In contrast, during the entire Dallas FC game (which as you surely remember netted the far more desirable result), the Sounders completed about 110 passes, roughly 60 of which were forward. Perhaps even more telling was the fact that 50 other passes missed their marks. That's a completion percentage of about 65 percent. In that game, the second half was particularly sloppy, with just about 30 passes being completed and only 18 of 34 finding their intended targets as the Sounders went into full-on bunker mode. Although the Sounders did score two goals in that game, one was off a quick counter strike and the other was off a free kick. Even among the other scoring chances, none were the result of long strings of connected passes.
In that Toronto game, the Sounders generated at least three quality scoring chances in the first half, all of which were the result of long strings of passes that resulted in shots from relatively close range.
Two of them, in particular, really caught my attention.
The first comes in the 29th minute and starts with right back Tyson Wahl taking a ball away at the back edge of the middle third of the field. He quickly taps the ball ahead to Osvoldo Alonso, who makes a nice spin move and gets the ball to Patrick Ianni with a little bit of space in the middle of the field. Ianni quickly sends the ball ahead to Brad Evans, who has come back from his striker position, and Evans quickly settles the ball with a pass to Peter Vagenas in the middle of the field.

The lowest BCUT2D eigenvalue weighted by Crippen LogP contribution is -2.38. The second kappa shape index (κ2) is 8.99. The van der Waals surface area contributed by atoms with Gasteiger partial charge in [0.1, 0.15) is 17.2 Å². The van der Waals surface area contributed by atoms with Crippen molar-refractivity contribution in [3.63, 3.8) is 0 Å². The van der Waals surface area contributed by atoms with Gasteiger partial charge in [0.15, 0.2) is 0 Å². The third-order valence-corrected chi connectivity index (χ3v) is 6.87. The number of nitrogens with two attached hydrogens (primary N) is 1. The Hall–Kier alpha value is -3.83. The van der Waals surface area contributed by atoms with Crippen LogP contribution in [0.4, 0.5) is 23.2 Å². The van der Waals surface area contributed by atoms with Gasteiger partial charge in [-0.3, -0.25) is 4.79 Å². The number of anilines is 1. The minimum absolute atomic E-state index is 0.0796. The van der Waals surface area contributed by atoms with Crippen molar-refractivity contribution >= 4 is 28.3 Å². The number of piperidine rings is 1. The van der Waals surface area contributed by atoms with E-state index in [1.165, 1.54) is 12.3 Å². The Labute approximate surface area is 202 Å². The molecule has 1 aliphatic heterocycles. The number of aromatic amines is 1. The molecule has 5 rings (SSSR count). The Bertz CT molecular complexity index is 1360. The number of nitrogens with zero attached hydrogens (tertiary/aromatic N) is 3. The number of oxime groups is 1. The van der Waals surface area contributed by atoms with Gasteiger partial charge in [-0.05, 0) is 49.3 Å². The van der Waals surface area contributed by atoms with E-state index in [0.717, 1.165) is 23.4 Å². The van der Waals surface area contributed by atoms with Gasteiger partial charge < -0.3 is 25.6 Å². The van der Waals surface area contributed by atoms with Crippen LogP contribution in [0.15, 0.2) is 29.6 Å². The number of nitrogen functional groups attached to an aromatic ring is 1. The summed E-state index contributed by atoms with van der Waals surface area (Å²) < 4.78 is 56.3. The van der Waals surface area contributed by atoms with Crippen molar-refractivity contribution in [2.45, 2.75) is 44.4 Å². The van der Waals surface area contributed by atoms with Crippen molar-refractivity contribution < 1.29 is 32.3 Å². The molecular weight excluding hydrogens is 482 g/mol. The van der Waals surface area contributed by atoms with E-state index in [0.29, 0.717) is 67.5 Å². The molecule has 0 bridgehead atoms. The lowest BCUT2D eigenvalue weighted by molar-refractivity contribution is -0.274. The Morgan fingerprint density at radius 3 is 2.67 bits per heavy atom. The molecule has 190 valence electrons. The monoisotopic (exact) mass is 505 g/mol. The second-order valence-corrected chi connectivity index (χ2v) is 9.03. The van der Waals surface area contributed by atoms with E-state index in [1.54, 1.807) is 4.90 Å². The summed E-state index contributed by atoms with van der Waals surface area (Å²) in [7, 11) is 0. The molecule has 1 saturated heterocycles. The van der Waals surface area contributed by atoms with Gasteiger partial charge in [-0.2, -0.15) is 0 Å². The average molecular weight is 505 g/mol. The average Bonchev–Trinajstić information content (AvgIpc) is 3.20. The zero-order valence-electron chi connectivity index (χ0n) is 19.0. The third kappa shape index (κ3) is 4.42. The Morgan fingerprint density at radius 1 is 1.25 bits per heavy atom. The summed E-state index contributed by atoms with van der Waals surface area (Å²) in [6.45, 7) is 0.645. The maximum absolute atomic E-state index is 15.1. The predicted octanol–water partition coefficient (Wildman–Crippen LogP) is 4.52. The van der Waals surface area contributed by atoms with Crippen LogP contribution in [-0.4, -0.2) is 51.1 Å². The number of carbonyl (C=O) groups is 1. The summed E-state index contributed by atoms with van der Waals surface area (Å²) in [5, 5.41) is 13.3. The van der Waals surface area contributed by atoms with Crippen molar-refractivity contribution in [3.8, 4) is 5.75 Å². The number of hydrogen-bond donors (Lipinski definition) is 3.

Vagenas one-touches the ball back to Alonso, who quickly reverses the field to right wing Sanna Nyassi. At this point, the attack finally gets started as Nyassi is able to get the ball to right back James Riley who is hit in stride on his way up the sideline. Riley is able to carry the ball to the edge of the offensive third and then taps the ball back to the trailing Vagenas.
Finally, at the end of a nine-pass sequence, Vagenas spots Ljungberg streaking toward the goal. The pass is dropped in almost perfectly, Ljungberg collects it at the edge of the penalty area, takes a dribble or two and fires a clean shot that misses the mark just high.